On September 9, 2014 the Missouri Court of Appeals issued a ruling in Pierce v. Zurich American Insurance Company, (WD77095, Sept. 9, 2014) that is extremely troubling.
The Facts: Pierce ("claimant") sustained an injury to his a knee in 2009. He underwent two authorized surgeries but the treating surgeon stated that he would eventually require a total knee replacement ("TKR") due to his pre-existing degenerative arthritis, not due to the injury. The Claimant then found an expert who opined that the future need for the TKR was the result of the 2009 injury. The case was settled in 2012 for 26% of the knee but the parties added a handwritten stipulation providing that medical would remain open for one year. The Settlement Stipulation contained the standard language stating that the claim was being concluded except as provided in Sec. 287.140.8 (the "reactivation provision"). This provision states (in part) that the settled cases can be re-opened under limited circumstances such as where the employee needs a life-saving surgical procedure or is in need of new, or the modification of an existing, prosthetic device (and an orthopedic joint is mentioned in the list of the medical devices which constitute covered medical treatment under that section that "may" have to be provided).
Within a month of settlement approval, the claimant demanded the TKR based upon the open medical settlement provision. The insurer then sent him back to the treating physician who again stated that the need for the KJR was due to the pre-existing condition so the insurer denied authorization for the TKR.
The litigation: The claimant then filed a declaratory judgment action in circuit court to enforce the settlement agreement (and also accusing the insurer of WC fraud). The circuit court dismissed the case for lack of subject matter jurisdiction and the claimant appealed. On appeal, the claimant argued that the Division of Workers’ Compensation lost jurisdiction due to the settlement, and that 287.140.8 only applies where there has been a prior award covering the medical device at issue. The insurer argued that only the Division has jurisdiction to decide an issue involving 287.140.8.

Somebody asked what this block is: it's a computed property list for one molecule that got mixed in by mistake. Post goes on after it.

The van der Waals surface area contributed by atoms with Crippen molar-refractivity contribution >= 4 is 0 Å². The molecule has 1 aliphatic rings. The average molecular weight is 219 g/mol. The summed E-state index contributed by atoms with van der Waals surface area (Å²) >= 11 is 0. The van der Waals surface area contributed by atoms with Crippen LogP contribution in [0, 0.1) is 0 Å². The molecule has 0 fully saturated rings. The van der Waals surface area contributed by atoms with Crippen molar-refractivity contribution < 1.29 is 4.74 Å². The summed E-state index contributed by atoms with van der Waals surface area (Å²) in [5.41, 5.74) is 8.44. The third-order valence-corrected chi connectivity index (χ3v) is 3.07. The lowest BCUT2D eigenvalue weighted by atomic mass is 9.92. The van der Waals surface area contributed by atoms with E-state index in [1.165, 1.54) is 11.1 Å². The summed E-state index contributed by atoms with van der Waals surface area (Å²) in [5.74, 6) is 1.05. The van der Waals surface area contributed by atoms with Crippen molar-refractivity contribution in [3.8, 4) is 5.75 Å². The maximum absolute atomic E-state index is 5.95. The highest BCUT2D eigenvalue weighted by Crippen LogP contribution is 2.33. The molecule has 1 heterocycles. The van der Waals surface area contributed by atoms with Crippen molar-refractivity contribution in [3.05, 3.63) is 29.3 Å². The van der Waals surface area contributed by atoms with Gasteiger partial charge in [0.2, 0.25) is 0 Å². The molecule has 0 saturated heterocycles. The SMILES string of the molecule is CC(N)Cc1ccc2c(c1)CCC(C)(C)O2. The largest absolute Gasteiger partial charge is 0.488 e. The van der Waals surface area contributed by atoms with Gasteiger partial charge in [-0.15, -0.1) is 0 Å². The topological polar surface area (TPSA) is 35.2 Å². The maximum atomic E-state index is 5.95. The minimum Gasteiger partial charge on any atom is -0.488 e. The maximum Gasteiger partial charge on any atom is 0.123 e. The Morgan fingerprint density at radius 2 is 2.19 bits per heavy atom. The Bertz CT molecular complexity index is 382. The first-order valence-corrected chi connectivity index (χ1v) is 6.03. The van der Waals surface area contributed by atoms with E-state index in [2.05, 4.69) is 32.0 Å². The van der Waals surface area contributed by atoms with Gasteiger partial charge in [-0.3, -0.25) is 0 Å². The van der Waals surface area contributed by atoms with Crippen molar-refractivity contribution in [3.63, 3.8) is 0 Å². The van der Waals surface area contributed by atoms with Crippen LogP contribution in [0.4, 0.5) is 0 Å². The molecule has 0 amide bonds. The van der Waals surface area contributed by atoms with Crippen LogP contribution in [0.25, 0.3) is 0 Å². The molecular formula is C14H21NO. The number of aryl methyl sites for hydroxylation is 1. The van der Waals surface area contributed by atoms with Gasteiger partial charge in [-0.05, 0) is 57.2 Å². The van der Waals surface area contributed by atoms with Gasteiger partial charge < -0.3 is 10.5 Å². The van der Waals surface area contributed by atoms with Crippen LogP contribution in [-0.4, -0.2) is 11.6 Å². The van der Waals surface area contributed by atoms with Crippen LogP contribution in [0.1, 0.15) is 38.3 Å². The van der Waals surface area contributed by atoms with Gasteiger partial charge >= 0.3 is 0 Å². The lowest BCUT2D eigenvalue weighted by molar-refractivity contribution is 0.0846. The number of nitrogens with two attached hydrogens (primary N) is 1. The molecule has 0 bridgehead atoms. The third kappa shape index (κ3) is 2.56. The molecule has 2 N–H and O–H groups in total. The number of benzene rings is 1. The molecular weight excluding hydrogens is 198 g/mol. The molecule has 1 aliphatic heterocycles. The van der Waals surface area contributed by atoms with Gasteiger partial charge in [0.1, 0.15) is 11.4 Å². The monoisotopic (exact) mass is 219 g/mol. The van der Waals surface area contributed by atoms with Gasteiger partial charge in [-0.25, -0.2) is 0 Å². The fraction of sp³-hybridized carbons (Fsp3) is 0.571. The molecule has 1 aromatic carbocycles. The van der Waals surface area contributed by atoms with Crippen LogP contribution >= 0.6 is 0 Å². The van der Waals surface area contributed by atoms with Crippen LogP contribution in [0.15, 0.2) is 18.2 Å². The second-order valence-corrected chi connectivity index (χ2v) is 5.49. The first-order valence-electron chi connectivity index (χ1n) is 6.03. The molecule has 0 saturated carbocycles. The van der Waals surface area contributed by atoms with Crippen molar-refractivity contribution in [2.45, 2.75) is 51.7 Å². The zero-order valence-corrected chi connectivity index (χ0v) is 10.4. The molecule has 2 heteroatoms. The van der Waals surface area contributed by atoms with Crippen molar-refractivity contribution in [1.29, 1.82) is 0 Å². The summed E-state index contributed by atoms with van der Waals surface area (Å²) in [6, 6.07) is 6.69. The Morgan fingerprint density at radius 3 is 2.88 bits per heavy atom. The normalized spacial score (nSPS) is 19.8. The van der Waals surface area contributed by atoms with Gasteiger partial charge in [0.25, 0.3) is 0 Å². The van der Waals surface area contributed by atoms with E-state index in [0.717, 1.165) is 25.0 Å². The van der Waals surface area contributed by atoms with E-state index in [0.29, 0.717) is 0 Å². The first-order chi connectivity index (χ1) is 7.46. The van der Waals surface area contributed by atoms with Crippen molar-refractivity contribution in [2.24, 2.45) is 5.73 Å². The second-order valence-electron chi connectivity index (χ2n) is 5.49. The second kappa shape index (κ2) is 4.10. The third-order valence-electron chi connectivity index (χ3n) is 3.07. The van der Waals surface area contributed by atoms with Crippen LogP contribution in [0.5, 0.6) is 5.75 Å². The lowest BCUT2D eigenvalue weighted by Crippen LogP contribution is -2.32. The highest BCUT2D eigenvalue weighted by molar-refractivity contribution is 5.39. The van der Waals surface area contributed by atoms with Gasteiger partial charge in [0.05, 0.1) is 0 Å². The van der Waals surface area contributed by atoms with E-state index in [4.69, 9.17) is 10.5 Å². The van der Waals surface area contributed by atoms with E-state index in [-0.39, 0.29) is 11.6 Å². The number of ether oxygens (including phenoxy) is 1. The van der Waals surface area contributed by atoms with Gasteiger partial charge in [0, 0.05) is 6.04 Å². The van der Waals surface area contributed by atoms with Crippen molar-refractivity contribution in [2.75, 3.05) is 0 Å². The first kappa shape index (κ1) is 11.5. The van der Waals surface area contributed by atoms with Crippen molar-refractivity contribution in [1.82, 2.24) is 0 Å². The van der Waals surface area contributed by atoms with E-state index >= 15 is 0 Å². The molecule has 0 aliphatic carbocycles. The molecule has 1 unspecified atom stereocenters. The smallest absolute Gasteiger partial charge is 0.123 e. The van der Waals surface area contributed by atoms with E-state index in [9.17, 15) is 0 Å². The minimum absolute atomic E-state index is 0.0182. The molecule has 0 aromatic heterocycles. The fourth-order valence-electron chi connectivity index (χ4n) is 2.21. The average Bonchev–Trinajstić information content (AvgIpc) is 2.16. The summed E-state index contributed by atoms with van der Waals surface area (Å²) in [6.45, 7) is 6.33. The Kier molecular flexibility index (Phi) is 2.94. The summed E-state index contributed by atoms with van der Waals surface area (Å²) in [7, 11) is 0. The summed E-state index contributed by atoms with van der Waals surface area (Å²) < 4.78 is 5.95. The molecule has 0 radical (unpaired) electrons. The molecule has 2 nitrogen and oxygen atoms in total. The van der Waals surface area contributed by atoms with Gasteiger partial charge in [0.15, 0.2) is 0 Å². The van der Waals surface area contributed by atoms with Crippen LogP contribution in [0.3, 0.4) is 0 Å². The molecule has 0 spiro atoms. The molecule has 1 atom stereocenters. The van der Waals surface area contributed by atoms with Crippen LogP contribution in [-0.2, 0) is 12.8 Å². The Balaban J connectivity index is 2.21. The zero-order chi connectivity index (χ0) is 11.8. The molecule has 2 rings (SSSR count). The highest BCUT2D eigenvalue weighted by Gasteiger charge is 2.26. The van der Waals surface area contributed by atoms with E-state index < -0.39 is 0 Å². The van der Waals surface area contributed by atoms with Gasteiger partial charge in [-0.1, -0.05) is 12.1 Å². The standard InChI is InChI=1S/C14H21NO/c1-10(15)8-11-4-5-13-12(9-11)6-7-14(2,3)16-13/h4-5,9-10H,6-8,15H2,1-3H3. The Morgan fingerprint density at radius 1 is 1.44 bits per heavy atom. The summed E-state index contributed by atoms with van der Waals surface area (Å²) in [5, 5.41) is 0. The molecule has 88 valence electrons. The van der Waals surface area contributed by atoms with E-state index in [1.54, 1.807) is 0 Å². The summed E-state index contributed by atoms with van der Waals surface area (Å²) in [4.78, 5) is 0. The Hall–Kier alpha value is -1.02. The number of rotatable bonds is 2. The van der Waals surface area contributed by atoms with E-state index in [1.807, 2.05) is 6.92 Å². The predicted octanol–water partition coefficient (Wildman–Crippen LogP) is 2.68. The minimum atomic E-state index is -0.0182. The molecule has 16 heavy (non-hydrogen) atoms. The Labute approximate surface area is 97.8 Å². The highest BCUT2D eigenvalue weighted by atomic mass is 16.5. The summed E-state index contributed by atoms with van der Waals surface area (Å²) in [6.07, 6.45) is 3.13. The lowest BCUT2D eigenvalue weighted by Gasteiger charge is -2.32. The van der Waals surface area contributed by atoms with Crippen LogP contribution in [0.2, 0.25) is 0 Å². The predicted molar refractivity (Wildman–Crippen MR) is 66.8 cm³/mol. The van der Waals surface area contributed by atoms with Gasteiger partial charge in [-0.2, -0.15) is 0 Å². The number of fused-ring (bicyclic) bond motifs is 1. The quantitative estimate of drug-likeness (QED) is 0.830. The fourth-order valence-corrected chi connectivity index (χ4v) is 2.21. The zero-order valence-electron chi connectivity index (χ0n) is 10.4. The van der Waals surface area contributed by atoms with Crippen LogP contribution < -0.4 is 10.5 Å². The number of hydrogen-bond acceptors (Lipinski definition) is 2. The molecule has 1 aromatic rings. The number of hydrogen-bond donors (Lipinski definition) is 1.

The Ruling: After going through a somewhat convoluted discussion of the jurisdiction issue, the appellate court held that the TKR clearly fell under the reactivation provision and ordered the circuit court case dismissed since the lower court lacked the statutory authority to resolve the issues involving the application of 287.140.8.
The Problem: This insurer’s immediate problem is that they probably thought that the settlement closed out their medical exposure for the disputed TKR but if so, they were mistaken. Although the Division (or Commission) will now have to interpret and apply 287.140.8, the language in the appellate court’s decision may compel an award in the claimant’s favor unless the fact that liability for the TKR remains disputed allows the Division or Commission to avoid ordering that the settlement be reopened (reactivated) under 287.140.8.
As to other existing and future claims, understand that Sec. 287.140.8 is referred to in the Division’s pre-printed Settlement Stipulation form. However, even if it is deleted in some way, the section could still be held to apply.
The Possible Solution: First, in settling cases, don’t add an open medical provision where there is a possible, much less a known, need for future, but disputed, medical treatment or if such a provision is added, clearly limit the provision so that disputed treatment won’t be covered. Second, although deleting any reference to Sec. 287.140.8 when using pre-printed form could demonstrate an intent that it not apply, it would be better yet to state clearly that the settlement is intended to also close out the claimant’s rights under 287.140.8 (if the claimant will agree to that provision and the Division will approve the settlement in that form).
Questions or comments? If so contact Jkennedy@evans-dixon.com, call 314-552-4020, or contact any of the Firm’s Missouri workers’ compensation attorneys.
Copyright: Evans & Dixon, L. L. C. 2014